At Portland State University, for four performances November 25 through December 3, PSU Opera presents the Northwest premiere of Sherlock Holmes and the Case of the Fallen Giant. As the title suggests, the opera (music by Evan Meier, libretto by Oregon playwright E.M. Lewis, commissioned in 2015 by American Lyric Theater) is a Fractured Fairy Tales style mashup–the timeless detective and his stalwart pal are called in to investigate the events of “Jack and the Beanstalk.” Absurd, perhaps, but it sure sounds like a good time. Here’s what the librettist has to say about the opera’s deeper meanings:
We live in a mad, mad world — a cacophony of technology, a confusion of ideas, a polarity of politics. It’s overwhelming for adults; how much more overwhelming must it be for young people? Children’s literature, for the page and for the stage, has always had the power to help kids navigate their world. It helps them find their own moral compass, empathize with others, and figure out what they want to be.
In our opera, the setting is Victorian and Magical — but the challenges that our young protagonist faces are timeless challenges. Who do you go to for help when you’re in trouble? What happens when the police are prejudiced against you? Are there tools that can help you navigate the confusing world, make sense of things? In Sherlock Holmes, young Jack Bale finds a friend and mentor who sees him objectively, for who he is. He finds someone whose worldview can shift when necessary, because he seeks truth, and bases his decisions on facts, not prejudices. He comes to understand that there can be complexity in the world — logic and magic don’t have to be an either/or proposition, there’s room for both. We hope that these themes will resonate with young audience members, while they enjoy the fun adventure story and the beautiful music.
Two approaches to the music of India
Of all the various permutations of “East meets West” cross-pollinations, perhaps none has been more fruitful than the meeting point of Indian classical music and American roots music. For instance, when Indian musicians play the violin it often sounds more like “fiddle music” than Mozart. We mean that, of course, as a compliment–we mean it has a rhythmic vitality and a folkishness generally missing from what we think of as “classical” music. And when Indian musicians play instruments that Western ears think of as explicitly American–slide guitar, say, or mandolin–we’re apt to hear a deep connection between the Ganges River Valley and the Appalachian Mountains. Strikingly, the banjo and sitar even have a structural element in common: the sitar’s high droning chakiri strings are directly reflected in the five-string banjo’s open G (inherited, naturally, from the African akonting).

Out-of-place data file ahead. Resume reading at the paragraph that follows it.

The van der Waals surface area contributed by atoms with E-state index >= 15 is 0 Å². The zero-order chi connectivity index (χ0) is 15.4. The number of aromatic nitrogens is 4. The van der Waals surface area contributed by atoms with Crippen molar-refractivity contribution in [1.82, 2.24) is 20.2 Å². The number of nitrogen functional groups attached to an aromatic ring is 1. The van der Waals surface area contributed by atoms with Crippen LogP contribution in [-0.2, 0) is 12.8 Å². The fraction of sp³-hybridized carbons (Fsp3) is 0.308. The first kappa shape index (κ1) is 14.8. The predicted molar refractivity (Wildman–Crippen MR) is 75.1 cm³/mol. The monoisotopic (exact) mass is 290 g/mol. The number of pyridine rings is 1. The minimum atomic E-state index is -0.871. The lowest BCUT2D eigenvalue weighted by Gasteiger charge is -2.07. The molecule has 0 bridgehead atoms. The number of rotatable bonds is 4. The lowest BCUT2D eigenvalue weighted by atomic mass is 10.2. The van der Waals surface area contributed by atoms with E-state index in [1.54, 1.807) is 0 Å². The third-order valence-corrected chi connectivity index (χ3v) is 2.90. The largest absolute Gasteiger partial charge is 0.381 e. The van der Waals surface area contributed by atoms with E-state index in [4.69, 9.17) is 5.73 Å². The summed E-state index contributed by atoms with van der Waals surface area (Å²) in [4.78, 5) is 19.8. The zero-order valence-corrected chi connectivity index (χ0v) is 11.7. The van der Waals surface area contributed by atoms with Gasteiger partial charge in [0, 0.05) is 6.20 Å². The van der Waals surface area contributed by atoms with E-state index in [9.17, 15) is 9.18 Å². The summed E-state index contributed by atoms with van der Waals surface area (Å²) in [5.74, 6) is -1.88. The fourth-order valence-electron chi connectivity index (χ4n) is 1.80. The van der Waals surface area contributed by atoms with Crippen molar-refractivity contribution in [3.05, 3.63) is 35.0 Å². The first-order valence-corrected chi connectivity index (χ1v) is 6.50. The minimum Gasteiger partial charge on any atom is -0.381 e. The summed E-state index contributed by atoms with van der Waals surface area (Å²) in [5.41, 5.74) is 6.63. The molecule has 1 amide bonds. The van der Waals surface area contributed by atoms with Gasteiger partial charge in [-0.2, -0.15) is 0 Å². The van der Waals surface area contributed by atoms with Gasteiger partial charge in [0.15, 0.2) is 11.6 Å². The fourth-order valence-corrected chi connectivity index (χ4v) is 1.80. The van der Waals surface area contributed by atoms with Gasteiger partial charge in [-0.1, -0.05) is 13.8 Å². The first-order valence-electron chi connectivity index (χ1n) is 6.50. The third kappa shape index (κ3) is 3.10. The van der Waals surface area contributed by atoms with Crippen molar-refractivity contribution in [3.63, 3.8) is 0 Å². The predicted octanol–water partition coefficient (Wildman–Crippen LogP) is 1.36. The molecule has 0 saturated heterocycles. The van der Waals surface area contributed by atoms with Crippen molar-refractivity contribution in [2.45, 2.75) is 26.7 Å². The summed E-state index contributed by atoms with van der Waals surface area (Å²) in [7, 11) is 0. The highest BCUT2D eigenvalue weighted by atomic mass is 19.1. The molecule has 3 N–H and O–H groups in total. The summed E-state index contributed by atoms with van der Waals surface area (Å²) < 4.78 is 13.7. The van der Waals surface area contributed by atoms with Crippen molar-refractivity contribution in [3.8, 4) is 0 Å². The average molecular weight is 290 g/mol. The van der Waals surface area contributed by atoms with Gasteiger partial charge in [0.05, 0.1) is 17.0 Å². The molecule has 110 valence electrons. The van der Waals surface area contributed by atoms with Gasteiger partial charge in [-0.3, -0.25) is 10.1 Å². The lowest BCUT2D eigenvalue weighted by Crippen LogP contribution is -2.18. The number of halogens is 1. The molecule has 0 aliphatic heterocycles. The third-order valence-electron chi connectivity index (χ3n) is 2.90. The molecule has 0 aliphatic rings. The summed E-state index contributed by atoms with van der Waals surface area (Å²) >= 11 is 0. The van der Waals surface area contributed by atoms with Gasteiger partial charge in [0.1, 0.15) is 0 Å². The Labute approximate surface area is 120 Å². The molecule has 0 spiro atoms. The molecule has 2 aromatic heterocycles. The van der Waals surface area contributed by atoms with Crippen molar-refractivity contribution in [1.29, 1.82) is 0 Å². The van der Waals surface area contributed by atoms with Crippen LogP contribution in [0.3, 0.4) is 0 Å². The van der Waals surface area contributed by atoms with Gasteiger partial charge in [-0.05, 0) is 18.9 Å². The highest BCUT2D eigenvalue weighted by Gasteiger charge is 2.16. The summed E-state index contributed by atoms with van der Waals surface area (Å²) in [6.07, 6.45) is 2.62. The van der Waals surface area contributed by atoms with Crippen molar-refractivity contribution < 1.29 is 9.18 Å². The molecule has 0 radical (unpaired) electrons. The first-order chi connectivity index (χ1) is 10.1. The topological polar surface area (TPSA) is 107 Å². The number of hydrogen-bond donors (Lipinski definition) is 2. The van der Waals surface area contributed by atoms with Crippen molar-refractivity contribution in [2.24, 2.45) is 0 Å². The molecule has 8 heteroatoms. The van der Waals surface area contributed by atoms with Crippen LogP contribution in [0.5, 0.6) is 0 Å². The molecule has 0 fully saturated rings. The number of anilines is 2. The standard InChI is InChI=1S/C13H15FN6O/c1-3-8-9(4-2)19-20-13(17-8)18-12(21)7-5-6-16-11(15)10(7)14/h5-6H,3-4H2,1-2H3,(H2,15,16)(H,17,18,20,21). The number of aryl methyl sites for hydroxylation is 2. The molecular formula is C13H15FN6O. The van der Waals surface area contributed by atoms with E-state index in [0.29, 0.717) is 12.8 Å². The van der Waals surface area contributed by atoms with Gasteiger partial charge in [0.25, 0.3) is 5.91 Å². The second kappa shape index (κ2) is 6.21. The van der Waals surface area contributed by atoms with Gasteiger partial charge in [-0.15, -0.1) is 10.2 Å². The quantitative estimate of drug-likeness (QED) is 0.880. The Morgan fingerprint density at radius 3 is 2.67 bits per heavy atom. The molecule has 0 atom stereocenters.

In the case of the mandolin, it’s largely associated with one particular player: U. Srinivas, a child prodigy whom many Westerners will have most likely heard performing with blues guitarist John McLaughlin in the reformed Shakti. Other Indian classical mandolinists have followed, and one of them–Gagandeep Singh, with tabla player Rajvinder Singh–performs this Friday, November 17 (tomorrow night if you’re reading this on Thursday, November 16), at First Baptist Church in Portland. This is yet another concert presented by the long-running, well-loved Oregon arts organization Kalakendra (and sponsored in part by Association of Seniors of Indian Origin). More information and tickets are available on Kalakendra’s site.
On the 20th at The Shedd in Eugene and again on the 21st at the Arlene Schnitzer Concert Hall in Portland, a supergroup comes to Oregon: Bela Fleck, Edgar Meyer, Zakir Hussain, and Rakesh Chaurasia. Fleck (banjo) and Meyer (upright bass) both come from that Americana roots tradition, and are well regarded as masters and expanders of not only that tradition but classical and world music and plenty more besides. They’re virtuosos on their instruments, fine composers, terrific collaborators, and probably really nice guys too.